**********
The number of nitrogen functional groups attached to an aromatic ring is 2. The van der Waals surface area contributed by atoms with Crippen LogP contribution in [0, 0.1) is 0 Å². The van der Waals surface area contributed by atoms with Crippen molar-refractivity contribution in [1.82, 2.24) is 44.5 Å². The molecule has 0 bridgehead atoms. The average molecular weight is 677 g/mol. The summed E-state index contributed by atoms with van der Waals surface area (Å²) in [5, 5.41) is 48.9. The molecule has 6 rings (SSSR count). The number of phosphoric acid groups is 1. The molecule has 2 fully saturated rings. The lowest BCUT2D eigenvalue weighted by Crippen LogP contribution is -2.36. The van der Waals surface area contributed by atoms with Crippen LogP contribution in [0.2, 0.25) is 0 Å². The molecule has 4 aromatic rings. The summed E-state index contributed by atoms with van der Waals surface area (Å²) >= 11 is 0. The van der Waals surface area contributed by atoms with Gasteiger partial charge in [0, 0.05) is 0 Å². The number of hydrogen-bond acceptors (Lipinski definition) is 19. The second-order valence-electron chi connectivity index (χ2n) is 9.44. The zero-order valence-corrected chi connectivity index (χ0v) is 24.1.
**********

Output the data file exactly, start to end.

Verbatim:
The number of nitrogen functional groups attached to an aromatic ring is 2. The van der Waals surface area contributed by atoms with Crippen LogP contribution in [0, 0.1) is 0 Å². The van der Waals surface area contributed by atoms with Crippen molar-refractivity contribution in [1.82, 2.24) is 44.5 Å². The molecule has 0 bridgehead atoms. The average molecular weight is 677 g/mol. The summed E-state index contributed by atoms with van der Waals surface area (Å²) in [5, 5.41) is 48.9. The molecule has 6 rings (SSSR count). The number of phosphoric acid groups is 1. The molecule has 2 fully saturated rings. The lowest BCUT2D eigenvalue weighted by Crippen LogP contribution is -2.36. The van der Waals surface area contributed by atoms with Crippen LogP contribution in [0.2, 0.25) is 0 Å². The molecule has 4 aromatic rings. The summed E-state index contributed by atoms with van der Waals surface area (Å²) >= 11 is 0. The van der Waals surface area contributed by atoms with Gasteiger partial charge in [0, 0.05) is 0 Å². The number of hydrogen-bond acceptors (Lipinski definition) is 19. The second-order valence-electron chi connectivity index (χ2n) is 9.44. The zero-order valence-corrected chi connectivity index (χ0v) is 24.1.